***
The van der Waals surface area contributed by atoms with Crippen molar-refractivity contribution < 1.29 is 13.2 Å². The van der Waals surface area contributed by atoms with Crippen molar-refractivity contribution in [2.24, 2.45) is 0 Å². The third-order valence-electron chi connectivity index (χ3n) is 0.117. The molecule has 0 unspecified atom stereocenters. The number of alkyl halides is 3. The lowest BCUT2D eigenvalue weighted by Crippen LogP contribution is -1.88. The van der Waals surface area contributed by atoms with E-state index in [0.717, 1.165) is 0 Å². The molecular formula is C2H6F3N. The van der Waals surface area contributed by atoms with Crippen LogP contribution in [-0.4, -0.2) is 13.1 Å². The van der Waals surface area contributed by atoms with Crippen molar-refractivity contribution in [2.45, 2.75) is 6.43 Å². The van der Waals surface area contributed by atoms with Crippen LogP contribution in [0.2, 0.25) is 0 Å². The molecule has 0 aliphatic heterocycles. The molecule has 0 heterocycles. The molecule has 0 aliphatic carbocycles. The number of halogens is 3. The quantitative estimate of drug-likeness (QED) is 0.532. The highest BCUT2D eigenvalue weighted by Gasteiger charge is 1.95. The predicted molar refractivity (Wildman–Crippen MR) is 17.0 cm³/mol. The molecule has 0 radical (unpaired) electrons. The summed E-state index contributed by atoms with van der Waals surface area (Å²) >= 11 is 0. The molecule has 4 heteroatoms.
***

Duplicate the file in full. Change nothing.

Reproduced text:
The van der Waals surface area contributed by atoms with Crippen molar-refractivity contribution < 1.29 is 13.2 Å². The van der Waals surface area contributed by atoms with Crippen molar-refractivity contribution in [2.24, 2.45) is 0 Å². The third-order valence-electron chi connectivity index (χ3n) is 0.117. The molecule has 0 unspecified atom stereocenters. The number of alkyl halides is 3. The lowest BCUT2D eigenvalue weighted by Crippen LogP contribution is -1.88. The van der Waals surface area contributed by atoms with E-state index in [0.717, 1.165) is 0 Å². The molecular formula is C2H6F3N. The van der Waals surface area contributed by atoms with Crippen LogP contribution in [-0.4, -0.2) is 13.1 Å². The van der Waals surface area contributed by atoms with Crippen molar-refractivity contribution in [2.45, 2.75) is 6.43 Å². The van der Waals surface area contributed by atoms with Crippen LogP contribution in [0.2, 0.25) is 0 Å². The molecule has 0 aliphatic heterocycles. The molecule has 0 heterocycles. The molecule has 0 aliphatic carbocycles. The number of halogens is 3. The quantitative estimate of drug-likeness (QED) is 0.532. The highest BCUT2D eigenvalue weighted by Gasteiger charge is 1.95. The predicted molar refractivity (Wildman–Crippen MR) is 17.0 cm³/mol. The molecule has 0 radical (unpaired) electrons. The summed E-state index contributed by atoms with van der Waals surface area (Å²) >= 11 is 0. The molecule has 4 heteroatoms.